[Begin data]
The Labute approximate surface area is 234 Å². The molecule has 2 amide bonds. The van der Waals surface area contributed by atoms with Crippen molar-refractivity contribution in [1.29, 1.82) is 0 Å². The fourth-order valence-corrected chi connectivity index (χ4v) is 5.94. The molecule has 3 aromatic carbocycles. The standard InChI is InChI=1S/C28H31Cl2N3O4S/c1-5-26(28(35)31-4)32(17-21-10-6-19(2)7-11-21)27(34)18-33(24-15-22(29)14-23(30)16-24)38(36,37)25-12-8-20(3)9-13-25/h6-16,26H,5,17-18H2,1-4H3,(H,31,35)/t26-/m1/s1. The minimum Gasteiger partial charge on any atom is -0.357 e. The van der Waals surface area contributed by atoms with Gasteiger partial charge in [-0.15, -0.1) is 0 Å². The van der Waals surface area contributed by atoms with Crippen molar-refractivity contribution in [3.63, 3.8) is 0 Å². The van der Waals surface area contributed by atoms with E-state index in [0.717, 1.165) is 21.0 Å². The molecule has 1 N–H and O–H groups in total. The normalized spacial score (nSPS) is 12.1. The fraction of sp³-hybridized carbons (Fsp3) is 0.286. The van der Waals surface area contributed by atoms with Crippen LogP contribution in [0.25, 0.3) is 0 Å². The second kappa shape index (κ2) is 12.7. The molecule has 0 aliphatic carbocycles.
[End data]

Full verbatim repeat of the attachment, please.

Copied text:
The Labute approximate surface area is 234 Å². The molecule has 2 amide bonds. The van der Waals surface area contributed by atoms with Crippen molar-refractivity contribution in [1.29, 1.82) is 0 Å². The fourth-order valence-corrected chi connectivity index (χ4v) is 5.94. The molecule has 3 aromatic carbocycles. The standard InChI is InChI=1S/C28H31Cl2N3O4S/c1-5-26(28(35)31-4)32(17-21-10-6-19(2)7-11-21)27(34)18-33(24-15-22(29)14-23(30)16-24)38(36,37)25-12-8-20(3)9-13-25/h6-16,26H,5,17-18H2,1-4H3,(H,31,35)/t26-/m1/s1. The minimum Gasteiger partial charge on any atom is -0.357 e. The van der Waals surface area contributed by atoms with Gasteiger partial charge in [-0.15, -0.1) is 0 Å². The van der Waals surface area contributed by atoms with Crippen molar-refractivity contribution in [3.63, 3.8) is 0 Å². The van der Waals surface area contributed by atoms with E-state index in [0.717, 1.165) is 21.0 Å². The molecule has 1 N–H and O–H groups in total. The normalized spacial score (nSPS) is 12.1. The fraction of sp³-hybridized carbons (Fsp3) is 0.286. The van der Waals surface area contributed by atoms with Crippen LogP contribution in [0.25, 0.3) is 0 Å². The second kappa shape index (κ2) is 12.7. The molecule has 0 aliphatic carbocycles.